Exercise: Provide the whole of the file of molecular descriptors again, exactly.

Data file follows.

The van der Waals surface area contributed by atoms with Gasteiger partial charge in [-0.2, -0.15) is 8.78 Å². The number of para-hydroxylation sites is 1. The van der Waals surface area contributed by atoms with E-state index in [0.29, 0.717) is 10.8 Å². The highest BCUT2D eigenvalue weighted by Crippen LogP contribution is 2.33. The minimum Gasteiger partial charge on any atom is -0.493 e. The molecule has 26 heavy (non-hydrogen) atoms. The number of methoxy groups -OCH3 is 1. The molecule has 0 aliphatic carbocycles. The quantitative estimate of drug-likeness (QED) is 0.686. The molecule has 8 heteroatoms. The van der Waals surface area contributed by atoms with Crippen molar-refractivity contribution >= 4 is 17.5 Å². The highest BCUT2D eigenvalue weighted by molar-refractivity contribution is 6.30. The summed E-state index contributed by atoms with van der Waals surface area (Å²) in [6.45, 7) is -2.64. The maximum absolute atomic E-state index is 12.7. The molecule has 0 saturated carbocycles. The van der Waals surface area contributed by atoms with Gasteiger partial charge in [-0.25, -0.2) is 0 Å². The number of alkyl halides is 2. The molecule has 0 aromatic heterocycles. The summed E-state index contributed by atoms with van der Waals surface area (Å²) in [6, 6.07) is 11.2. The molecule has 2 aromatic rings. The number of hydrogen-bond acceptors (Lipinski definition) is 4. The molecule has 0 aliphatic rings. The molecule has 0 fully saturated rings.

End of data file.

The van der Waals surface area contributed by atoms with Gasteiger partial charge in [-0.2, -0.15) is 8.78 Å². The number of para-hydroxylation sites is 1. The van der Waals surface area contributed by atoms with E-state index in [0.29, 0.717) is 10.8 Å². The highest BCUT2D eigenvalue weighted by Crippen LogP contribution is 2.33. The minimum Gasteiger partial charge on any atom is -0.493 e. The molecule has 26 heavy (non-hydrogen) atoms. The number of methoxy groups -OCH3 is 1. The molecule has 0 aliphatic carbocycles. The quantitative estimate of drug-likeness (QED) is 0.686. The molecule has 8 heteroatoms. The van der Waals surface area contributed by atoms with Crippen molar-refractivity contribution >= 4 is 17.5 Å². The highest BCUT2D eigenvalue weighted by molar-refractivity contribution is 6.30. The summed E-state index contributed by atoms with van der Waals surface area (Å²) in [6.45, 7) is -2.64. The maximum absolute atomic E-state index is 12.7. The molecule has 0 saturated carbocycles. The van der Waals surface area contributed by atoms with Gasteiger partial charge in [-0.25, -0.2) is 0 Å². The number of alkyl halides is 2. The molecule has 0 aromatic heterocycles. The summed E-state index contributed by atoms with van der Waals surface area (Å²) in [6, 6.07) is 11.2. The molecule has 2 aromatic rings. The number of hydrogen-bond acceptors (Lipinski definition) is 4. The molecule has 0 aliphatic rings. The molecule has 0 fully saturated rings.